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The University of Massachusetts Amherst
Past Events
September 29, 2022, 4:30 PM EDT

Opening Reception for 60 Years of Collecting exhibition

4:30–7:30 p.m. / UMCA

September 30, 2022, 9:30 AM EDT

"The Future of Collecting" Symposium

9:30 a.m.—3:00 p.m. / Full details at: umass.edu/umca/Symposium

October 8, 2022, 1:00 PM EDT

Conversations & Reflections: Politics, Community, and Empathy

a young person with long hair blowing in the wind and wearing glasses and smiling

with Danielle Efrat

60 Years of Collecting is the UMCA’s celebration of our permanent collection, highlighting the museum’s commitment to contemporary art as a catalyst for conversation around urgent issues of our time, building community, and creating empathy. Art making is a form of thinking accessed through empathy, with contemporary art as no exception. Is all art political? Emotional? Together, we’re going to explore three works and use them as catalysts for these kinds of conversations about politics, community, and empathy.

Danielle Efrat is a senior Art History major, with minors in Art and Education, and this is her first semester as a Student Educator at the UMCA. Efrat is particularly interested in the intersection of public education and art history, and most importantly, engaging in conversations about art and making personal connections regardless of knowledge level or background.

October 14, 2022, 12:00 PM EDT

Autumn Fine Arts Center Arts Walk and Dance Party

TBD / UMCA

October 15, 2022, 1:00 PM EDT

a young person with long blonde hair and glasses smiling with a mountain in the background.

with Maggie Carroll

These pieces all play with the role of children in a world that is unknowing, large, and complicated. Looking through the eyes of adolescence could provide a view of life that a lot of us have not considered in a while, while also opening topics of discussion regarding gender, race, and the climate of the world in a different way. These images display the role of community, or lack thereof. These pieces are so unique because they capture the most formative stages of one's life in a context and time of immense history. The adolescent years are a time of identity, personal development, belonging, and even awkwardness; these images not only capture that feeling but invoke conversations and reflection among the viewers. When looking at these images think about how over time how adolescence has changed, but how it has also stayed the same.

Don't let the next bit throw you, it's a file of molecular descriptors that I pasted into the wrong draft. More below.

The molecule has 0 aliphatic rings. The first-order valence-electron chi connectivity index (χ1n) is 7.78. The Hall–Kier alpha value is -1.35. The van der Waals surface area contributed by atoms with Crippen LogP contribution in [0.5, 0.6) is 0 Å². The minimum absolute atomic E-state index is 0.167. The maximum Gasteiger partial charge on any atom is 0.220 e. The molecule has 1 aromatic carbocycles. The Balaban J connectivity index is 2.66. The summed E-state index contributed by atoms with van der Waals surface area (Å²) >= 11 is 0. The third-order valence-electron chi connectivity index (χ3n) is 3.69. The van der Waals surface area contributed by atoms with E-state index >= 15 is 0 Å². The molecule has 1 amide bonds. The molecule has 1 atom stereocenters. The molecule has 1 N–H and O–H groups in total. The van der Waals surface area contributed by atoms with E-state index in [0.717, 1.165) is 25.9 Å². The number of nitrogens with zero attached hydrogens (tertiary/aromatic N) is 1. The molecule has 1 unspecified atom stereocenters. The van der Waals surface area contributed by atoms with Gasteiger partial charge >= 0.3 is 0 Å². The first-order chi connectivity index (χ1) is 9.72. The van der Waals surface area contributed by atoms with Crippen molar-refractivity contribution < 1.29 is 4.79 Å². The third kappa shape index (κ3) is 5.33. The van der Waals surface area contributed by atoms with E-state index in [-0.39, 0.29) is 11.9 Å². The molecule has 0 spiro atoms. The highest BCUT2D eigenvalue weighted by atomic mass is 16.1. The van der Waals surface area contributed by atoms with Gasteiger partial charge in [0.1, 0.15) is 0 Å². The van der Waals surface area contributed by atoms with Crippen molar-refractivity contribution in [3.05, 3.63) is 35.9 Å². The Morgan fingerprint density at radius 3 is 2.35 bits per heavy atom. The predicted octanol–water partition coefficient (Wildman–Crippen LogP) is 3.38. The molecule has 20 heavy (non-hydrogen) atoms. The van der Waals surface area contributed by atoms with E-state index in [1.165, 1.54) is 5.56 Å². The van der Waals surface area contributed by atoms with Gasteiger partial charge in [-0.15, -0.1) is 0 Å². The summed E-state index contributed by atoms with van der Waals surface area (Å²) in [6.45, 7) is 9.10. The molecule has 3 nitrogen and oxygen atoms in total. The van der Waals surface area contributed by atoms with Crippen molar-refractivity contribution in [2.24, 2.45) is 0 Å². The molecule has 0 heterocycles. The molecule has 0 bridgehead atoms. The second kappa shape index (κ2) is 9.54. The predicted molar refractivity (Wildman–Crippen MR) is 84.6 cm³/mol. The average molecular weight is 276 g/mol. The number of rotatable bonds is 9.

Maggie Carroll is a senior at UMass studying Art History. She is 21 years old and has always been interested in the way history is captured in various mediums of art and expression. She loves historical research and being a part of the many ways the public interacts with art!

October 22, 2022, 1:00 PM EDT

Ancient Myth in Contemporary Art: How the Classics still Inspire

a young person with glasses and a baseball cap

with Hayley Logan

Ancient Myth in Contemporary Art explores how the beauty and theology of the past is preserved and revitalized in contemporary art pieces. Exploring the histories and begging the question: "How have Ancient myths survived for so long?"

Hayley Logan is a senior History major with Education and Classical Culture minors. She loves museums and hopes to work as an archivist for The Walt Disney Company one day. Over the summer she studied History and Art History at Oxford University, exploring the rich galleries England has to offer.

October 29, 2022, 1:00 PM EDT

Unconventional Femininity: Three Female Printmakers and Their Works

a young person in a flowered hat smiling broadly

with Jane Curran
While there are many unconventional prints on display in 60 Years of Collecting these four (two of the pieces are by the same artist) works were selected because of the way they engage with the flexible nature of prints. Their textile-like nature and pliability can be seen as manifestations of what it means to be a woman in our society, the strength that must be used and stress that must be endured. How does the materiality affect the interpretation, the size of the work, and the artists’ history? This tour aims to discuss these themes in addition to spotlighting women artists.


Jane Curran is a junior Art History major with a Japanese minor and a passion for museum education. She is the president of the UMass Art History Society. Her summers are spent in the Worcester Art Museum Education department helping with the youth classes. Jane brings excitement into all of the work she does for the museum. She loves abstract and sculptural arts and tends to focus on them for her research in her classes. She hopes to one day be a museum curator or gallerist.

November 5, 2022, 1:00 PM EDT

Nature’s Dual Embrace: The Isolating and Comforting Effects of Nature in Art

a young blonde woman in front of greenery

with Meredith Boyle